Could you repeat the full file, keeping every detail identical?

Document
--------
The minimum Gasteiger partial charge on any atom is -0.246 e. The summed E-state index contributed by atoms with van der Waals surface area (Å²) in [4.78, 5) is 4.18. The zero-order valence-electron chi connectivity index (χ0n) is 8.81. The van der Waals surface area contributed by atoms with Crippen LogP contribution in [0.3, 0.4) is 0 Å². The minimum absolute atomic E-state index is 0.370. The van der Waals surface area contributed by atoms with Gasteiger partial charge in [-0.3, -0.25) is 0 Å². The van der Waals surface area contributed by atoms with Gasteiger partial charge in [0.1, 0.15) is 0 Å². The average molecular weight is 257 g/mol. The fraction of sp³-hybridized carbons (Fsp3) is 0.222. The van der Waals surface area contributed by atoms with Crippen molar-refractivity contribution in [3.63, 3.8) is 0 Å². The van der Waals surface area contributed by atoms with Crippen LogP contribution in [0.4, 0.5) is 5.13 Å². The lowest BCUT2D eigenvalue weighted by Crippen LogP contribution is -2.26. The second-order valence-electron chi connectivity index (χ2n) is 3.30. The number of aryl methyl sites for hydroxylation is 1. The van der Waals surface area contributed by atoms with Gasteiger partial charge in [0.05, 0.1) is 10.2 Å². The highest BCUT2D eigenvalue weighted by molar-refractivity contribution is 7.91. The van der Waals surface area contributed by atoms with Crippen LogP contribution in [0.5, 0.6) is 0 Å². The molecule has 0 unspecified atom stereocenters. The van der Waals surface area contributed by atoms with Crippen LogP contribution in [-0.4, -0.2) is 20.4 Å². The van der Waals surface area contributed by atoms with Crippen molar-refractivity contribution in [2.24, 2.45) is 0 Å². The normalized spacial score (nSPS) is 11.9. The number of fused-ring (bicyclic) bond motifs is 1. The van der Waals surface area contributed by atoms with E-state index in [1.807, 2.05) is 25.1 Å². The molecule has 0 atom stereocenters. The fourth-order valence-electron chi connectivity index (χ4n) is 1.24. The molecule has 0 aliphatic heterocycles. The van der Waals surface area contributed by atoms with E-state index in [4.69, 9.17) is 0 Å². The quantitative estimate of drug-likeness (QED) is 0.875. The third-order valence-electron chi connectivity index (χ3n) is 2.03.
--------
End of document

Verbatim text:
The minimum Gasteiger partial charge on any atom is -0.246 e. The summed E-state index contributed by atoms with van der Waals surface area (Å²) in [4.78, 5) is 4.18. The zero-order valence-electron chi connectivity index (χ0n) is 8.81. The van der Waals surface area contributed by atoms with Crippen LogP contribution in [0.3, 0.4) is 0 Å². The minimum absolute atomic E-state index is 0.370. The van der Waals surface area contributed by atoms with Gasteiger partial charge in [-0.3, -0.25) is 0 Å². The van der Waals surface area contributed by atoms with Gasteiger partial charge in [0.1, 0.15) is 0 Å². The average molecular weight is 257 g/mol. The fraction of sp³-hybridized carbons (Fsp3) is 0.222. The van der Waals surface area contributed by atoms with Crippen molar-refractivity contribution in [3.63, 3.8) is 0 Å². The van der Waals surface area contributed by atoms with Crippen LogP contribution in [0.4, 0.5) is 5.13 Å². The lowest BCUT2D eigenvalue weighted by Crippen LogP contribution is -2.26. The second-order valence-electron chi connectivity index (χ2n) is 3.30. The number of aryl methyl sites for hydroxylation is 1. The van der Waals surface area contributed by atoms with Gasteiger partial charge in [0.05, 0.1) is 10.2 Å². The highest BCUT2D eigenvalue weighted by molar-refractivity contribution is 7.91. The van der Waals surface area contributed by atoms with Crippen LogP contribution in [0.5, 0.6) is 0 Å². The molecule has 0 unspecified atom stereocenters. The van der Waals surface area contributed by atoms with Crippen LogP contribution in [-0.4, -0.2) is 20.4 Å². The van der Waals surface area contributed by atoms with Crippen molar-refractivity contribution in [2.24, 2.45) is 0 Å². The normalized spacial score (nSPS) is 11.9. The number of fused-ring (bicyclic) bond motifs is 1. The van der Waals surface area contributed by atoms with E-state index in [1.807, 2.05) is 25.1 Å². The molecule has 0 atom stereocenters. The fourth-order valence-electron chi connectivity index (χ4n) is 1.24. The molecule has 0 aliphatic heterocycles. The van der Waals surface area contributed by atoms with E-state index in [4.69, 9.17) is 0 Å². The quantitative estimate of drug-likeness (QED) is 0.875. The third-order valence-electron chi connectivity index (χ3n) is 2.03.